Think: tone and fit
The aforementioned Clorox, which had previous sports partnerships with MLB’s Boston Red Sox (in 2018) and San Diego Padres (in 2015), established a new partnership with the NBA and WNBA in July and played a visible part in pro hoops’ return to play.
In October, Reckitt Benckiser‘s Lysol made perfect sense as an MLB sponsor to “leverage Lysol’s 130 years of germ kill expertise and innovation to help maintain a high standard of healthy habits and hygiene for MLB personnel across the league, during both games and training sessions.”
There are also many in-arena opportunities to story tell around health and wellness that already exist—and can be amped up further.
“When I was at the Big East, we had added Libman Mops as a sponsor, since there was a natural need for products to clean the floor during timeouts. It was an open category, and we were able to show ROI for a company that heeded to find a way to cut through the clutter,” added Ann Wells Crandall, a veteran sports marketing executive at properties like the NBA, the New York Road Runners and the Big East who is also now teaching sports marketing at St. Bonaventure University.
“Is it weird that brands can look around and find creative ways to insert themselves into a category tied to health and cleanliness? I don’t think so, as long as its not contrived.”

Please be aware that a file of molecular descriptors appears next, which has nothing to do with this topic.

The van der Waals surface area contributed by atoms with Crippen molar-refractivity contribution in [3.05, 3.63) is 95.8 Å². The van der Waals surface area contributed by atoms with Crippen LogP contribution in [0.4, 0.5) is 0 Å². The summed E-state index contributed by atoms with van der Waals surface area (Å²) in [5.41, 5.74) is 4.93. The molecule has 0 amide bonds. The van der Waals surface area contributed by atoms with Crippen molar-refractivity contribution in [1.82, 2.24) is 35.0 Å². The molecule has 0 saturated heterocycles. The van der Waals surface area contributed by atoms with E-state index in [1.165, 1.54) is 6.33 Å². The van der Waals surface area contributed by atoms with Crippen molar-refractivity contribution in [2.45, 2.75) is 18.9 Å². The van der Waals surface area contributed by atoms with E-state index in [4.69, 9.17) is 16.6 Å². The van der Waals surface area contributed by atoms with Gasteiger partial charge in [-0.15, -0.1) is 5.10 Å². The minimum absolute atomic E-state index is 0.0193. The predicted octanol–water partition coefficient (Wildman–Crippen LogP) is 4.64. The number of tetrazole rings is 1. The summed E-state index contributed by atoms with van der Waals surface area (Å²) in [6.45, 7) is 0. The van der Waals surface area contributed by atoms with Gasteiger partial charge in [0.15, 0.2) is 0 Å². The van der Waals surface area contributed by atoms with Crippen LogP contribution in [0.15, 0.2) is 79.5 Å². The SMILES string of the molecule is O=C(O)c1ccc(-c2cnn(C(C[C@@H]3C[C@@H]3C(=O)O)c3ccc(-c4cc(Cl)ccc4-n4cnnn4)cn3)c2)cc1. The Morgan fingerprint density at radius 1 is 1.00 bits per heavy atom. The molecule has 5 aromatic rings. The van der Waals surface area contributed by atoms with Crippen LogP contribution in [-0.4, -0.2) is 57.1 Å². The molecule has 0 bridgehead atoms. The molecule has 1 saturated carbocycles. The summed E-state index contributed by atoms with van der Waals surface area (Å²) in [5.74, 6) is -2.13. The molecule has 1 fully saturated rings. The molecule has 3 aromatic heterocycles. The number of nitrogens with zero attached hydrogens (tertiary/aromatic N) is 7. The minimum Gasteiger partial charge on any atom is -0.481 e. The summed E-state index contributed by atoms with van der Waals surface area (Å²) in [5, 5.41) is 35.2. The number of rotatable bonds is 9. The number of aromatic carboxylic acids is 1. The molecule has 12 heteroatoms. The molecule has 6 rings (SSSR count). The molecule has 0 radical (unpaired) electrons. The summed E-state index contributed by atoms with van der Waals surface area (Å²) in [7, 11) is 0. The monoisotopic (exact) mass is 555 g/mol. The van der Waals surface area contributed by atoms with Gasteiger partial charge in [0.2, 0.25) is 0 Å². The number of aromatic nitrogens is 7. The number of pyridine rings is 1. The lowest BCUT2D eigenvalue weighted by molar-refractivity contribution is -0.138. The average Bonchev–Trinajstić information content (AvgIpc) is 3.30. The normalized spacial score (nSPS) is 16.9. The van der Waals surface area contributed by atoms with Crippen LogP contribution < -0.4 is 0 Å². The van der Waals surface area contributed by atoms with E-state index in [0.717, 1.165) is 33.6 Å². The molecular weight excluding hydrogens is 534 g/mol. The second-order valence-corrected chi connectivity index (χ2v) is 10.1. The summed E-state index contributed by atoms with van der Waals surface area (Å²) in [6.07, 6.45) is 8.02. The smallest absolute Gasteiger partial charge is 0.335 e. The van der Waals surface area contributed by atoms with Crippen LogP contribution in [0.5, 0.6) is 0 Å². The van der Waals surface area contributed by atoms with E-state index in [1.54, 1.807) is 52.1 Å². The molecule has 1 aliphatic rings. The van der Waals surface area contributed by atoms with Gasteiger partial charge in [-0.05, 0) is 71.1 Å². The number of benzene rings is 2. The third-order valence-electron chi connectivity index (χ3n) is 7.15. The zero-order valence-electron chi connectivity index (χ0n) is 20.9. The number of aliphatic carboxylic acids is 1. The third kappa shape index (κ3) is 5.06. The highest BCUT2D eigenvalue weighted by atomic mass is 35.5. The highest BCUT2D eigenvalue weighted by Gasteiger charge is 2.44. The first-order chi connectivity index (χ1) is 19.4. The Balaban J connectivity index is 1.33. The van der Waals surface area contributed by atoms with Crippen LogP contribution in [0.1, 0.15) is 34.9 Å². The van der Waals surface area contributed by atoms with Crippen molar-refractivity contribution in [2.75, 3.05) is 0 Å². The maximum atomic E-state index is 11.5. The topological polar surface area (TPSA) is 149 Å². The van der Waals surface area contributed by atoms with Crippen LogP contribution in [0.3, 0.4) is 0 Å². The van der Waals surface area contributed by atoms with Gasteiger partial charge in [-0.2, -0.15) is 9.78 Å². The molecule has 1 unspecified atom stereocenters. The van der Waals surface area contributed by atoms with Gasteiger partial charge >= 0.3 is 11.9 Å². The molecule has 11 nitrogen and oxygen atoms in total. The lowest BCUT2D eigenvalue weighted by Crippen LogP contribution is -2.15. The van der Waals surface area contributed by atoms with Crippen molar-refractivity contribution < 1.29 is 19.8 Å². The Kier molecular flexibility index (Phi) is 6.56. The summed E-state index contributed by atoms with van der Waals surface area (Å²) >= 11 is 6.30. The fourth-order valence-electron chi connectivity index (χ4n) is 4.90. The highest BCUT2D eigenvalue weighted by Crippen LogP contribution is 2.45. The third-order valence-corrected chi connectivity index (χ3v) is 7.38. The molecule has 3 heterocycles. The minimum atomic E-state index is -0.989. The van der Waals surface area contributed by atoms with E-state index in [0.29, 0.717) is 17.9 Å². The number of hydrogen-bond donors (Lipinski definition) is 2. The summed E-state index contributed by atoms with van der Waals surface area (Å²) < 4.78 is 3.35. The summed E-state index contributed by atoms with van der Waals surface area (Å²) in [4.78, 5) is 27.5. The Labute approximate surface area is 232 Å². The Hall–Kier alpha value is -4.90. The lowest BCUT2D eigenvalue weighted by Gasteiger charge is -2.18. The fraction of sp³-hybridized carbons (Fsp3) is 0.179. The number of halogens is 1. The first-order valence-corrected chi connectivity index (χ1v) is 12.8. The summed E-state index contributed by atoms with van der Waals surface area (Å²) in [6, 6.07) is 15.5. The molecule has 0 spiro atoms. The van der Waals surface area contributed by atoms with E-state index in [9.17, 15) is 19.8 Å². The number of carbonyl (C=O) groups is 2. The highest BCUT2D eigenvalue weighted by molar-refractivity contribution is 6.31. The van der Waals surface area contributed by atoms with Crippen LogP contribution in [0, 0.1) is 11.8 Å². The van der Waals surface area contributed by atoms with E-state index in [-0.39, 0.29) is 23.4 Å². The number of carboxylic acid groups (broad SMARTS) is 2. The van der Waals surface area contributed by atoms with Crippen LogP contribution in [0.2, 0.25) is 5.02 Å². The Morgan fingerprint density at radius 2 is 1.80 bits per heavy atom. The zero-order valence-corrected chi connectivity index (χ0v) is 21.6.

That fine line of appropriate vs. contrived will be tested in some areas as mass audiences come back. For example, can teams and leagues, who are selling branded masks—many with a cause tied to them—find a traditional sponsor who would look to gain a unique spot by showing up on mask handouts?
It depends on the tone and the fit.
“I don’t expect many, if any at all, non-health-related companies associating with a sponsorship of sanitization or PPE upon return to venues,” said Michael Neuman, Founder, EVP & Managing Partner, Scout Sports & Entertainment and professor at Columbia University. “In a time when brands are über careful on their messaging and what ‘causes’ they align with, this would come across as blatantly inauthentic and opportunistic. Hospitals, health providers and emergency walk-in clinics, which have exploded during the pandemic, make more sense from an alignment perspective and have permission to engage with fans on a platform of safety via their own efficacy.”
Translation? Don’t expect your local sub shop to throw its logo on a mask giveaway for say, the Brooklyn Cyclones, when minor league baseball begins.
A company like Pfizer? Perhaps. A local health consortium? Possibly. But an energy drink? Not likely. And not recommended.
“In the same way we advise clients to create sustainable, long-standing, emotional relationships with fans, we would advise against any clients associating with in-venue efforts to facilitate the safe return of fans if they don’t belong in that conversation,” Neuman added. “If you are a brand outside the ‘category fiber’ of hospitals and health care, or at least with equity in disinfectants or sanitization, the short term adulation is not worth the prospect of fan backlash.”